K. Ikeda: Characters nowadays have very elaborate processing for the eyes. There are a lot of times when you can’t tell at a glance how much of it is the original drawing and how much of it is done in the compositing phase. My designs have very simple eyes, so I’m curious as to what kind of designs are the latest trend.

Kadowaki: Outside of anime, mobile app games are popular lately, so I look into them by playing them myself. My line of work being what it is, I try to stay informed on which character designs are all the rage.

Nishiya: What’s the popular trend right now?

Kadowaki: People rave about all sorts of different styles, so I don’t think there’s one thing I can point to as being the ironclad favorite.

K. Ikeda: There are a lot of folks on staff who play these games.

Takase: I regularly enjoy mobile games, and what happens is I end up playing way too much because I want to see the exclusive art in the game. In my case, the art itself is what interests me.

K. Ikeda: I don’t usually play these kinds of things, but every once in a while, there are games that are referenced in the title we’re working on, so I try them out to learn what I need to be able to draw them.

Nishiya: Ever since working on the Free! series, it’s become a habit to look up illustrations and photos of all sorts of things using an app that allows me to search for images. Doing so gives me ideas to use as a base for things like thinking up different outfits for characters.

S. Ikeda: I see, so that’s how you’re always adding to your repertoire! So the rumors were true about how dedicated you are to your research for designing characters.

Nishiya: I had no idea a rumor like that’s been spreading…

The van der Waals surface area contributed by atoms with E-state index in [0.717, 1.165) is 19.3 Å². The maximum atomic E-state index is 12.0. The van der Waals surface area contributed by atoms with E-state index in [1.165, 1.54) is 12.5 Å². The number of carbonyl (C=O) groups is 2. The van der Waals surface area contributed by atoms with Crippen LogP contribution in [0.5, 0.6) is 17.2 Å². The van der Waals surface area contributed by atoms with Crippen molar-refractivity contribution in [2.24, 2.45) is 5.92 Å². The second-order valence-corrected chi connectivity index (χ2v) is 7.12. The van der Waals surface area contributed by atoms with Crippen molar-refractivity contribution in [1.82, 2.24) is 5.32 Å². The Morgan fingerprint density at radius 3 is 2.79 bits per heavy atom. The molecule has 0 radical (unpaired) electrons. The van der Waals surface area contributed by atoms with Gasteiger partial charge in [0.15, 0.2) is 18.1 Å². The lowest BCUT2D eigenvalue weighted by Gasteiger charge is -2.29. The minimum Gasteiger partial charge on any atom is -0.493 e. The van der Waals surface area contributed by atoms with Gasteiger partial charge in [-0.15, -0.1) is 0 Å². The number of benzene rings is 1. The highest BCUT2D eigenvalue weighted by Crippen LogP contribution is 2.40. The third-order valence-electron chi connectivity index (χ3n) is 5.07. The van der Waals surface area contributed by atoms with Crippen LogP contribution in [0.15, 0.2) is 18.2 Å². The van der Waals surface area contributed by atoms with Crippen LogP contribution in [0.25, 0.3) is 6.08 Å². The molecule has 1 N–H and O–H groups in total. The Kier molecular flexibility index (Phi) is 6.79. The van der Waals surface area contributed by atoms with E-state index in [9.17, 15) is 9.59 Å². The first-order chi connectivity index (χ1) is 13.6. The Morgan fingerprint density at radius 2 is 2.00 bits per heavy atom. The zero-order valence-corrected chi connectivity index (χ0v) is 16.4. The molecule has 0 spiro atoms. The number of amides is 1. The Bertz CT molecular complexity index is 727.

K. Ikeda: I’ve heard a lot about how you gather all sorts of reference materials.

Nishiya: That’s true. I’m the type who likes to have some kind of research to back me up, or you could say a foothold on which to stand.

S. Ikeda: There are times when designing characters where the director comes to you with references and tells you, “I want something like this!“. And then you end up grasping at straws trying to figure out what they’re really looking for. Of course, sometimes you end up going with something different.

Kadowaki: Designing characters always starts by hearing out the director, and figuring out things like what tone they’re going for.

K. Ikeda: In my case, there are many cases where I’m basing the characters on existing illustrations, so I often have to think about how to translate those designs for an anime. Of course, I can’t create model sheets for characters I haven’t fully grasped myself, so the process of designing them first entails figuring out how to draw them perfectly myself.

Takase: I drew the original illustrations for the Violet Evergarden novels, but Ishidate told me, “Forget about those for now and try drawing some designs,” and those sketches became the starting concept that I iterated off of. For characters original to the anime, I learned about their personality from Ishidate, and he let me know what real-life actors he envisioned them as, which I used as inspiration when drawing.

— Is there anything you’re curious about in terms of each other’s work?

Nishiya: I’ve always wondered, but how does everyone decide what angles to use for character expression sheets?

S. Ikeda: I wanted to know that as well! How do you all go about it?

Nishiya: I always tend to fall into the same patterns. If I draw faces in profile, then I end up worrying about how there aren’t any profile shots facing the other way. I feel like Kadowaki has a lot of variation there. How do you come up with those angles?

Kadowaki: I go wherever my pencil takes me… I start with all of the angles I want to draw, add on angles I’m missing after that, and adjust the balance between what I want to draw and what’s needed for production purposes. I feel like you drew quite a lot of character expression sheets for Free!

Nishiya: To be more precise, it wasn’t for Free!, but rather for High Speed. I remember trying my best to draw their heads turning around a full 360°. Thinking back on it, I sure did spend a lot of effort doing that.